JPC SYSTEMIC PATHOLOGY
URINARY SYSTEM
December 2017
U-B01

SIGNALMENT:  (JPC #2237297) Tissue from a dog.

HISTORY:  None provided.

CBC               Range            Chemistry                 Range            Urinalysis

WBC 23.1      (5-14.1)          Phos 12.7                  (2.9-5.3)         S.G.                1.020

Segs 84%                              BUN 159                    (8-28)              pH                   6.5

Lymphs 6 %                          AST    186                 (13-15)           Protein           952 mg/dl

Monos 7%                           Creatinine 6.7           (0.5-1.7)         Creatinine     73 mg/dl

Bands 1%                            Cholesterol 340        (135-278)       Blood              3+

Eos 2%                                T.P.     5.1                   (5.4-7.5)        

                                          Alb      2.1                   (2.3-3.1)

HISTOPATHOLOGIC DESCRIPTION:  Kidney:  Diffusely, glomeruli vary in size, and are either expanded, measuring up to 400 um in diameter, or are atrophied with mild expansion of the urininferous space (glomerulocystic atrophy). Multifocally glomeruli contain one or more of the following changes: hypercellularity with the presence of few neutrophils and scattered eosinophilic and karyorrhectic cellular debris (necrosis); thickening of glomerular capillary loops  up to three times normal;  expansion of glomerular mesangium  by variable amounts of eosinophilic fibrillar material and thickening of glomerular basement membranes.  Other glomerular changes include: hypertrophy and hyperplasia of parietal and visceral epithelium; adhesions between glomerular tufts and Bowman's capsule (synechiae); expansion of the uriniferous space by hypereosinophilic homogenous material (proteinaceous fluid) and/or fibrin (glomerular crescent); and  periglomerular fibrosis and mineralization.  Multifocally, tubules are ectatic, up to 150 um in diameter, and have one or more of the following changes: expansion of the lumen by eosinophilic proteinaceous fluid; attenuation of epithelium; necrosis characterized by shrunken hypereosinophilic epithelial cells with pyknotic nuclei; hypertrophied epithelial cells with vacuolated cytoplasm (degeneration); regeneration characterized byepithelium that is  piled up with increased cytoplasmic basophilia; filling of tubule lumina by sloughed epithelial cells admixed with cellular debris.  Multifocally and extensively, tubule epithelial cell cytoplasm contains brown globular pigment (hemosiderin or lipofuscin).  Multifocally, within the cortical interstitium, there are many lymphocytes and plasma cells that often surround glomeruli and vessels.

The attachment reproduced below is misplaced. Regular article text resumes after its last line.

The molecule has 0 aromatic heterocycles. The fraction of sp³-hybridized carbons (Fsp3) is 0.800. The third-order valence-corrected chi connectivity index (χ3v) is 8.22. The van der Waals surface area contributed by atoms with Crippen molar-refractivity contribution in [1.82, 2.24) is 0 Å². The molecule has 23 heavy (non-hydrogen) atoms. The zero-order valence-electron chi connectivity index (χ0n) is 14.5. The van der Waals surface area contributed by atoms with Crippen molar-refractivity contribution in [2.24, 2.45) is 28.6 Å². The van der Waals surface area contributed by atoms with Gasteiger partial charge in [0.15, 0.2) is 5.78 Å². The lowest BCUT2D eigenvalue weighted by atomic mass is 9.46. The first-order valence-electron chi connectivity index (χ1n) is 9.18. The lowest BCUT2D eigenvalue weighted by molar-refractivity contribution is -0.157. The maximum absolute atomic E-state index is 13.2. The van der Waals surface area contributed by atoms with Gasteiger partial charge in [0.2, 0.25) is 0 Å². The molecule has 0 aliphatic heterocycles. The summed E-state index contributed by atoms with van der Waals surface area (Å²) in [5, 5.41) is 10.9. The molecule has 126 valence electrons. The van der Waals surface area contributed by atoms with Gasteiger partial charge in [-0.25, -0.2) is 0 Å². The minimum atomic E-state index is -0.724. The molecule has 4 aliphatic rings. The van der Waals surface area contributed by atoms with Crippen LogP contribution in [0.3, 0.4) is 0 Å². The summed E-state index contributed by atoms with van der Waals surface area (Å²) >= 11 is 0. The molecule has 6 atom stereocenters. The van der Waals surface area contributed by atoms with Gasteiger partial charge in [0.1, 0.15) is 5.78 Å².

MORPHOLOGIC DIAGNOSIS:  Kidney:  Glomerulonephritis, membranoproliferative, chronic, global, diffuse, moderate, with tubular degeneration, necrosis, regeneration, and lymphoplasmacytic interstitial nephritis, breed unspecified, canine.

ETIOLOGIC DIAGNOSIS:  Borrelial glomerulonephritis

CAUSE:  Borrelia burgdorferi

CONDITION:  Lyme disease, Lyme borreliosis, Lyme nephritis

GENERAL DISCUSSION: 

LIFE CYCLE: 

PATHOGENESIS: 

TYPICAL CLINICAL FINDINGS: 

TYPICAL GROSS FINDINGS: 

TYPICAL LIGHT MICROSCOPIC FINDINGS: 

Classic triad of lesions:

  1. Diffuse membranoproliferative glomerulonephritis with periglomerular fibrosis and glomerular synechiae to Bowman's capsule; variable crescent formation (fibrin, inflammatory cells within uriniferous space)
  2. Multifocal tubular necrosis and regeneration, cortical tubular dilation, and luminal protein casts
  3. Lymphoplasmacytic interstitial nephritis

ULTRASTRUCTURAL FINDINGS: 

ADDITIONAL DIAGNOSTIC TESTS:

DIFFERENTIAL DIAGNOSIS: 

COMPARATIVE PATHOLOGY: 

REFERENCES: 

  1. Cianciolo RE, Mohr FC. Urinary system. In: Maxie MG, ed. Jubb, Kennedy, and Palmer’s Pathology of Domestic Animals 6th ed. vol 2. St. Louis, MO: Elsevier; 2016: 411-412.
  2. Craig LE, Dittmer KE, Thompson KG. Bones and joints. In: Maxie MG, ed. Jubb, Kennedy, and Palmer’s Pathology of Domestic Animals 6th ed. vol 1. St. Louis, MO: Elsevier; 2016: 152.
  3. Dambach DM, Smith CA, Lewis RM, Van Winkle TJ. Morphological, immunohistochemical, and ultrastructural characterization of a distinctive renal lesion in dogs putatively associated with Borrelia burgdorferi infection: 49 cases (1987-1992). Vet Pathol 1997; 34(2):85-96.
  4. Fulton RM. Bacterial diseases. In: Boulianne M, ed. Avian Disease Manual. 7th ed. Jacksonville, FL: American Association of Avian Pathologists, Inc; 2013: 132-133.
  5. Goldstein RE, Cordner AP, Sandler JL, Bellohusen BA, Erb HN. Microalbuminuria and comparison of serologic testing for exposure to Borrelia burgdorferi in nonclinical Labrador and Golden Retrievers. J Vet Diagn Invest. 2007;19(3):294-297.
  6. Greene CE, Straubinger RK, Levy SA. Borreliosis. In: Green, CE, ed. Infectious Diseases of the Dog and Cat 4th ed. St. Louis, MO: Elsevier Saunders; 2012: 447-465.
  7. Imai DM, Barr BC, Daft B, Bertone JJ, Feng S, Hodzic E, et al. Lyme neuroborreliosis in 2 horses. Vet Pathol. 2011:48(6) 1151-1157.
  8. LeFebvre RB. Spiral-curved organisms I: Borrelia. In: McVey DS, Kennedy M, Chengappa MM, eds. Veterinary Microbiology, 3rd ed. Ames, IA: Wiley-Blackwell; 2013:155-157.
  9. McAdam AJ, Milner DA, Sharpe AH. Infectious Diseases. In: Kumar V, Abbas AK, Aster JC, eds. Robbins and Cotran Pathologic Basis of Disease 9th ed. Philadelphia, PA:  Elsevier Saunders; 2015: 381-382.

 


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